3 Insider Tips to Turn a One-Off Job Into Recurring Side Hustle Jobs

Is writing all you need to land some side hustle jobs?

For a lot of people, that’s what they focus on when they try to land a writing job. If they can get A’s in school, then surely they can be a freelance writer.

But, they soon wonder why they aren’t landing consistent work.

3 Insider Tips to Turn a One-Off Job Into Recurring Side Hustle Jobs

Sure, they can land a project, write the piece, but after they get paid, they don’t hear from the client ever again. This is a one off job.

If that has happened to you, doubt probably set in, right?

You wonder if you really are cut out to be a freelance writer and land one off jobs. If only you knew what editors or business owners really wanted in a freelance writer.

Well, guess what? I’ve been freelance writing for years, and in that time, I’ve worked with editors, solopreneurs and small business owners.

I asked some of my clients a while back what non-writing skills they look for when deciding on a freelance writer.

Because if you didn’t already know, there’s so much more to being a freelance writer than being able to write.

This is a whole business, not a hobby; you are replacing your job (hopefully) so think of side hustle jobs more as a business than just writing about your passions.

There are skills, tools, and strategies you must learn to succeed as a freelance writer online. I’ve said this before, but the majority of freelance writers never make it past the first year. They give up, quit, or no longer want to do this.

It’s sad really. These freelance writers probably struggled, had no idea where to find lucrative side hustle jobs, and once they did land a gig, it was either low-paying, ghostwritten or a one-off piece.

New freelance writers may also be under the impression that this is normal – one-off jobs, ad hoc basis, and bulk writing projects.

This is not what freelance writing is about.

There are a lot of successful writers (particularly students in my course) that have a goal to quit their full-time job and make a living as a writer. Many are already living that dream.

So, if you haven’t landed a some side hustle jobs, here are three insider tips to help you out!

1. You Need Industry Knowledge

Do you have a niche and are you an expert in it? This one thing can turn a one-off project into a consistent project.

Industry knowledge is a huge factor in editors’ and business owners’ hiring decision. Just think about it:

Freelance writer A’s niches are relationships, health, parenting and home decor. Freelance writer B’s niche is financial intimacy for newly married people.

The editor of a new publication, Love Amore, is looking for a writer that understands the nuances of marriage and how forming a bond can make other roles harder like the division of labor, financial harmony, and parenting cohesiveness.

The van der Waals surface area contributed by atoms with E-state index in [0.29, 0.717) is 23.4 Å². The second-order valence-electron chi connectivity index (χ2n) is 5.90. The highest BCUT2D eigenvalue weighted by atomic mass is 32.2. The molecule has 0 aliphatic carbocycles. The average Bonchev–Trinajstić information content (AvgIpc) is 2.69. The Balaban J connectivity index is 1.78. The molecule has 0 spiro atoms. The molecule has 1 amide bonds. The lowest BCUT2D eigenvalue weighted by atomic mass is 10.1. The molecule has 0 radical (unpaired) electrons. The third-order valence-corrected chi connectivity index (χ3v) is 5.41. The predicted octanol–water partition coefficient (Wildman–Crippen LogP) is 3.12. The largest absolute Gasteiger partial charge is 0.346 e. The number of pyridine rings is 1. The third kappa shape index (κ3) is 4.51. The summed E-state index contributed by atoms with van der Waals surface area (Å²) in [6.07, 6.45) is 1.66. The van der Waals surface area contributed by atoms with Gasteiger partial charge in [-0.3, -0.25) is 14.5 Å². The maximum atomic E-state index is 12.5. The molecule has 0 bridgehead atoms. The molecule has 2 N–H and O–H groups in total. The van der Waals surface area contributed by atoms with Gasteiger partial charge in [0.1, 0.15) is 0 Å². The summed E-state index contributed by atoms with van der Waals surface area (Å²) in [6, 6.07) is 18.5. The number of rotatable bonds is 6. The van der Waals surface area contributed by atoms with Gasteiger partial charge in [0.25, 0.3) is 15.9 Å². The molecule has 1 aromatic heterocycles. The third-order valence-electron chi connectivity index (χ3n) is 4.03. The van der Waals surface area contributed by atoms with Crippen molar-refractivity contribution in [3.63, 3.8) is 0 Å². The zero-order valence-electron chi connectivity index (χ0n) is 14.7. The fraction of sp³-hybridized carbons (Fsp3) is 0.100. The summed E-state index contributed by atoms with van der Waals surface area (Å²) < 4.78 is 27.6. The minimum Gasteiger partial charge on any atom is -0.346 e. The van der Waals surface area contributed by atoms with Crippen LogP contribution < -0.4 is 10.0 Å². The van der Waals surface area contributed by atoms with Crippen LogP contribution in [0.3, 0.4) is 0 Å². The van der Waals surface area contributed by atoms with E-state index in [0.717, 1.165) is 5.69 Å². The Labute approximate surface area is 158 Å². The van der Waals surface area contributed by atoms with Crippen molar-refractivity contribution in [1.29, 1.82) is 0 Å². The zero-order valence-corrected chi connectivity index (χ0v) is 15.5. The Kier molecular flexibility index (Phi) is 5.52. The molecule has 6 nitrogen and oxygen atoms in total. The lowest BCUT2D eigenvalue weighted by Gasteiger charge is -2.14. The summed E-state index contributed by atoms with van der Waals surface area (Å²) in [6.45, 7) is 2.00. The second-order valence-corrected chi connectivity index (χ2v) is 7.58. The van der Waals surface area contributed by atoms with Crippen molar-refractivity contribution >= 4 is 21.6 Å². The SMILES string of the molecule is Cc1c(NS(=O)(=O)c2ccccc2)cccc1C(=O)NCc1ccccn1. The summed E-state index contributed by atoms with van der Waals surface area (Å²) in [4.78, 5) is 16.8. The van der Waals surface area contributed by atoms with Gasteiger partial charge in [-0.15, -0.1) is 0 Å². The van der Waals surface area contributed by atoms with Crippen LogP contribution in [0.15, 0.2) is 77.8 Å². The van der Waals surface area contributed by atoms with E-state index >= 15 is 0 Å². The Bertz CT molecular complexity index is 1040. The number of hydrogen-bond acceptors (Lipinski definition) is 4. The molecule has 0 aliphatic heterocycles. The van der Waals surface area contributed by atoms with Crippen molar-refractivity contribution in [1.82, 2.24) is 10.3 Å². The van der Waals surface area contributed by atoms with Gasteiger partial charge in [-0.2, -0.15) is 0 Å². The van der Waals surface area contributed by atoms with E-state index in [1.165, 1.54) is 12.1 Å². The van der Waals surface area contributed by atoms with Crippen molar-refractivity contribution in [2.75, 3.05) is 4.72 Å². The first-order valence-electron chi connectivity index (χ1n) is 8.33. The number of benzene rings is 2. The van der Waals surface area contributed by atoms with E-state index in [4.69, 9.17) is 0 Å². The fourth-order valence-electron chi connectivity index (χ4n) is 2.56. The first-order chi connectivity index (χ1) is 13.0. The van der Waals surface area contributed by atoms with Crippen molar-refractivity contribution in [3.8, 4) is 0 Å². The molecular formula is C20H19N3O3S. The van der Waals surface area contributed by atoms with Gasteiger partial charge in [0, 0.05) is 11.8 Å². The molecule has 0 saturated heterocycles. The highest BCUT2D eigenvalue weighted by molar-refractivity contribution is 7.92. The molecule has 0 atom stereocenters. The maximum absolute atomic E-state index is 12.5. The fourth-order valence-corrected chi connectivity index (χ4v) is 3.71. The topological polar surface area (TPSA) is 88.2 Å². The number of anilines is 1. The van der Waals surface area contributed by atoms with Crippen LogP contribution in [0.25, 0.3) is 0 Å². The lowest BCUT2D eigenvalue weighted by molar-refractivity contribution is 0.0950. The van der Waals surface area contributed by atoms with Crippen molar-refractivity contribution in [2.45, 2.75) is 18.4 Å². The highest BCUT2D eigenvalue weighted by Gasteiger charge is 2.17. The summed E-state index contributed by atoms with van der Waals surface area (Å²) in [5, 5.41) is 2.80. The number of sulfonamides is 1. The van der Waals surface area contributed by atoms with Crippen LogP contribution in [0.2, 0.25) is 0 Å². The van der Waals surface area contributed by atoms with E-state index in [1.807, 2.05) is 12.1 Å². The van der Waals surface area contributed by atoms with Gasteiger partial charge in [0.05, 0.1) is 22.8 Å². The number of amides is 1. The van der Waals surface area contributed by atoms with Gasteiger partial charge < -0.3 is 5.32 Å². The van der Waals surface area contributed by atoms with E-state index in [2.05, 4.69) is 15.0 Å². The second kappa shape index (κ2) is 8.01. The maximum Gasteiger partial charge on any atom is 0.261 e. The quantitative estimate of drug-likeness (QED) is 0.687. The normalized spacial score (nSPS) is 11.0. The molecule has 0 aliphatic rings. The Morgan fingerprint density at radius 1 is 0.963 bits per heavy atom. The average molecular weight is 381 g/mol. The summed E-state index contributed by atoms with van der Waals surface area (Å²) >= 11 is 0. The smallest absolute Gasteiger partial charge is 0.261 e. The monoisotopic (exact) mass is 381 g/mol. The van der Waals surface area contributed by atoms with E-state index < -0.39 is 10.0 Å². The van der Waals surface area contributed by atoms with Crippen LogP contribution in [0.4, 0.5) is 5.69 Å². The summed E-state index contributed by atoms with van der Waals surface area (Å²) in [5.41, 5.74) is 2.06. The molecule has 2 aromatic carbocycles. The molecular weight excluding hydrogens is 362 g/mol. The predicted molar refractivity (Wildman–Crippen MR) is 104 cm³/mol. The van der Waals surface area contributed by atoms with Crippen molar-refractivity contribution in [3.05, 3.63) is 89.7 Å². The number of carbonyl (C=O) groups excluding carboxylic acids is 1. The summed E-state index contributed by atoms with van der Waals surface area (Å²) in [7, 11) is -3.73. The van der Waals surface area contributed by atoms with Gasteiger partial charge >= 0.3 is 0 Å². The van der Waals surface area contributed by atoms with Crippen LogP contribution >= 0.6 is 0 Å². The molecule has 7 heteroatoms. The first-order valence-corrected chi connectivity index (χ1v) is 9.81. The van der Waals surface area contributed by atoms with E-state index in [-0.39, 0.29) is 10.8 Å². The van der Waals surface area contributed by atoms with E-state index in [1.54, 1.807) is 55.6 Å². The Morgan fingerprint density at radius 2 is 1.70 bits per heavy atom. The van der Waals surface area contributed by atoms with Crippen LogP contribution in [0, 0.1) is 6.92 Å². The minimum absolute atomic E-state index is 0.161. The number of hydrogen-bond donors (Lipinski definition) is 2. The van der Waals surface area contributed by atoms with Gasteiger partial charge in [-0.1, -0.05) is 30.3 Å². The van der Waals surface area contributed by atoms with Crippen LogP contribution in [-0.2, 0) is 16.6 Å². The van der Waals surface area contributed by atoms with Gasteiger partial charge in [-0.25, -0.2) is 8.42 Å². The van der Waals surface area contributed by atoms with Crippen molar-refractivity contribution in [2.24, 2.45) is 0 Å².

Looking at the two candidates, which writer will the editor lean towards? Ding, ding ding!! Freelancer B come on down!

This freelance writer only writes about financial intimacy for newly married people. This writer understands how there’s a lack of communication between partners and a lot of confusion about their money.

The editor wants articles for married couples, and this fits the bill.


So, as a freelance writer, have you looked at your niche and niched down? When I first started, I had three niches – parenting, health, and education. This helped me figure out what I liked writing about and surprisingly it was about digital marketing.

It’s okay to have several niches when you’re new, but if you’ve been freelancing for a year and write on a variety of topics, it’s time to niche down.

2. You Can Work On Your Own

Can you work independently on your freelance writing projects, or do you constantly email the client questions?

One thing many of my clients told me that they liked about my work was the fact that I didn’t have to email the client numerous times about the project details.

Once the topic was given, I wrote the piece and submitted it. Of course, there were times when I submitted an outline first to make sure I was on track with what the client wanted, but other than that, it was my job to do the rest.

Remember, a client not only hired you for their content but to make their lives easier.

Work towards being more independent with your projects. Do your own research instead of asking the client. If you have a question about the company, look at their website and see if you can find the answer that way.

You can also look on LinkedIn profile or even at their Facebook page to get more help.

Another way to minimize questions is to scope the project out before you take it on. Ask questions during the interview (but not too many!) and do your research on the company or person.

3. You Have Connections in Your Niche

Let me ask you this:

Have you connected with at least five other freelance writers and are on social media sharing posts and interacting with influencers and potential clients?

If you haven’t, now is the time to connect with the right people to boost your freelance writing biz. This might mean going out of your comfort zone and attending a Twitter chat or looking on MeetUp and attending a local event.

You can start small though, and connect with other freelance writers and comment on some blogs that you would like to write for.

Be consistent and grow your network. I know that a lot of clients hire me because they know I’m connected with influencers, certain native digital companies and certain platforms like Huffington Post.

Because of my connections and my social presence, most of my work comes to me or through referrals. I don’t have to pitch much, if at all, and I can pick and choose with whom I want to collaborate with.